Preface

   
Foreword By Janet Napolitano, Governor of Arizona
   
Table of Contents
   
Excerpts
  Miranda's Confession
   
  Right to Counsel
   
  Privilege Against Self-Incrimination
   
  Miranda and the Arizona Supreme Court
   
  Birth of the Miranda Warnings
   
  John Frank as Architect of the Miranda Doctrine
   
  John Flynn's Oral  Argument at the Supreme Court
   
  Gary Nelson's Oral Argument for Arizona
   
  Thurgood Marshall's Oral  Argument at the Supreme Court
   
  The Opinion
   
  The Miranda Warnings
   
  The Ongoing Debate
   
  The Dickerson Case
   
  Miranda's Global Reach
   
 

Miranda and the al Qaeda Terror

   
  Padilla and Hamdi
   
  False Confessions and the Tuscson Four
   
  Political Ideology and the Supreme Court
   
  Dickerson's Legacy
   
  Gideon's Legacy
   
  The Evolution of Miranda
   
  Bibliography

 

from Chapter 7

Miranda and the al Qaeda Terror

Excerpts from pages 132-136

America’s sense of security was seriously shaken on September 11, 2001, when terrorists, using three hijacked commercial airliners as flying bombs, attacked New York City’s World Trade Center and the Pentagon in Washington, D.C. The reality of the attack became even more numbing when CNN told the world, in early December, that a young American had been captured among Taliban and al Qaeda fighters in the ensuing armed conflict in Afghanistan.

When John Philip Walker Lindh’s bedraggled figure began to appear on television monitors all over the country, it was to the horror of a people who had just come to sense that, despite all their divisiveness, they were truly a society united by common ideals and facing a common foe. And Lindh, in the minds of most Americans, was betraying his country at the very time when patriotism was most needed. It did not seem unjustified when the Washington Post headline blared “Walker Charged with Treason,” and, in slightly smaller print, noted “He Could Be Sentenced to Life for Fighting Alongside Taliban.”

It was also inevitable that Lindh quickly became nearly as hated in the United States as Osama bin Laden, and many were happy to oblige his apparent renunciation of American citizenship. Legally, however, the idea that he was anything other than an American and thus potentially not subject to American justice, on American soil, was equally distasteful. Thus, while other Taliban fighters who may have participated in the reign of terror against America would face military tribunals outside the United States, Lindh, the so-called “American Taliban,” would have a chance to exercise his privilege as an American citizen: his right to be tried in an American court, with the aid of counsel and the right to remain silent.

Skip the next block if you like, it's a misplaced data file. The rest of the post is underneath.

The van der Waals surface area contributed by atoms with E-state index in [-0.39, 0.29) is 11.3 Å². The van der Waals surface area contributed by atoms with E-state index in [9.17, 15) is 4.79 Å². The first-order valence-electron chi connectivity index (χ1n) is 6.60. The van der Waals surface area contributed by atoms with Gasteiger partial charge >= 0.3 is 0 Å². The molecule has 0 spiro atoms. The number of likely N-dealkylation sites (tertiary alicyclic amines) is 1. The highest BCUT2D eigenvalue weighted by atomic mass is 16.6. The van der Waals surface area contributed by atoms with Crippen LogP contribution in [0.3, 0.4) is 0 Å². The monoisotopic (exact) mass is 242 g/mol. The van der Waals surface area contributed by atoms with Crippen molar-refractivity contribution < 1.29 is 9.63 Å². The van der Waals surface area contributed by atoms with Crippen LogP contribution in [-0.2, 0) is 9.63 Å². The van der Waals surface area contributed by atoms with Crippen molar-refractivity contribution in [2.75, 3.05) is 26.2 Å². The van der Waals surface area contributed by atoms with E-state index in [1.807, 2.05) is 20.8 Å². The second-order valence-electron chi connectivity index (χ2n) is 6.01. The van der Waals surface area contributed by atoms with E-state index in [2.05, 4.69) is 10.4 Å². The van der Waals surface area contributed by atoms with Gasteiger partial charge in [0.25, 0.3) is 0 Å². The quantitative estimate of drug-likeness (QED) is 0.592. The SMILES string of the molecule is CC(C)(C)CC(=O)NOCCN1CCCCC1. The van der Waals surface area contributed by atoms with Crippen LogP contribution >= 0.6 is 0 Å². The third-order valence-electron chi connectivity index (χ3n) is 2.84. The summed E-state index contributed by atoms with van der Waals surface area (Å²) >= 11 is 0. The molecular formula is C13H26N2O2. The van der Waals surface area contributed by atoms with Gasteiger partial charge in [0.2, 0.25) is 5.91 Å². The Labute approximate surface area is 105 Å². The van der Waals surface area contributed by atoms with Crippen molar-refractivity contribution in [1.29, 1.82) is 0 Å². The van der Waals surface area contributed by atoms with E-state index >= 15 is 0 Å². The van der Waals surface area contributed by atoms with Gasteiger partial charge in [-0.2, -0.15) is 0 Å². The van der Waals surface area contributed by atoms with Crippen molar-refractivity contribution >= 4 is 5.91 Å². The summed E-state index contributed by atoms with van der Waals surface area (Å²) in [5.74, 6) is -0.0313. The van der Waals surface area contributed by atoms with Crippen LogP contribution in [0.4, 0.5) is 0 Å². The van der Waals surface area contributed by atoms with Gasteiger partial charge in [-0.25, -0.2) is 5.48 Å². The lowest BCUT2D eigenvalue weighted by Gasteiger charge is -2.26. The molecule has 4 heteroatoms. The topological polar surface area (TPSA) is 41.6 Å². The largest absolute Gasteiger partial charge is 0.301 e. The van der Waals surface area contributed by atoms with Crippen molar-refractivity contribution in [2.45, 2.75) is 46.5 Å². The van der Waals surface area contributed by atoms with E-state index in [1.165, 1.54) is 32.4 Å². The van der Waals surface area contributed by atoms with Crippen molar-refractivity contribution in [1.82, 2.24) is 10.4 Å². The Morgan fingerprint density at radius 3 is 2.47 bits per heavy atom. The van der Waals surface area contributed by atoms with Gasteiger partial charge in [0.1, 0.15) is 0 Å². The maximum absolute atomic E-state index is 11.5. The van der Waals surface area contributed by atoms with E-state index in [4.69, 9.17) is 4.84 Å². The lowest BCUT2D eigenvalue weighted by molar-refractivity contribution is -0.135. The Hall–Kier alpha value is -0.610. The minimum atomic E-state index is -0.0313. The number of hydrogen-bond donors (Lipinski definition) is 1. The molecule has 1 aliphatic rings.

The case at first seemed simple enough. Lindh was charged with conspiracy to kill nationals of the United States overseas, providing material support and resources to designated foreign terrorist organizations, including al Qaeda, and engaging in prohibited transactions with the Taliban. As evidence the prosecution would have Lindh’s own confession, given freely to the FBI after he had been informed of his Miranda rights, including his right to speak to counsel. Furthermore, he had acknowledged that he understood each of his rights and he had chosen to waive them, both verbally and in a signed document. As Attorney General John Ashcroft told the nation on January 15, 2002, “The charges filed against Walker are based on voluntary statements made by Walker himself.”

....

On July 15, 2002, USA Today reported, “The biggest battle in United States of America vs. John Walker Lindh begins today as defense attorneys and prosecutors face off over using the American Taliban fighter’s incriminating statements to the military, media, and FBI against him.”

The trial - the arguments on both sides to determine just how Miranda should apply in this extraordinary situation - would have been interesting, to say the least. On July 15, 2002, however, Lindh himself rendered moot his pending motion to suppress his confessions and in so doing rendered his Miranda challenge unnecessary as well: He pled guilty to reduced charges in exchange for a stipulated prison term, and Judge Ellis accepted the plea and signed an appropriate order to that effect.


Miranda: The Story of America's Right to Remain Silent
Copyright © 2004, Gary L. Stuart. All rights reserved.
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page last revised: 10/25/04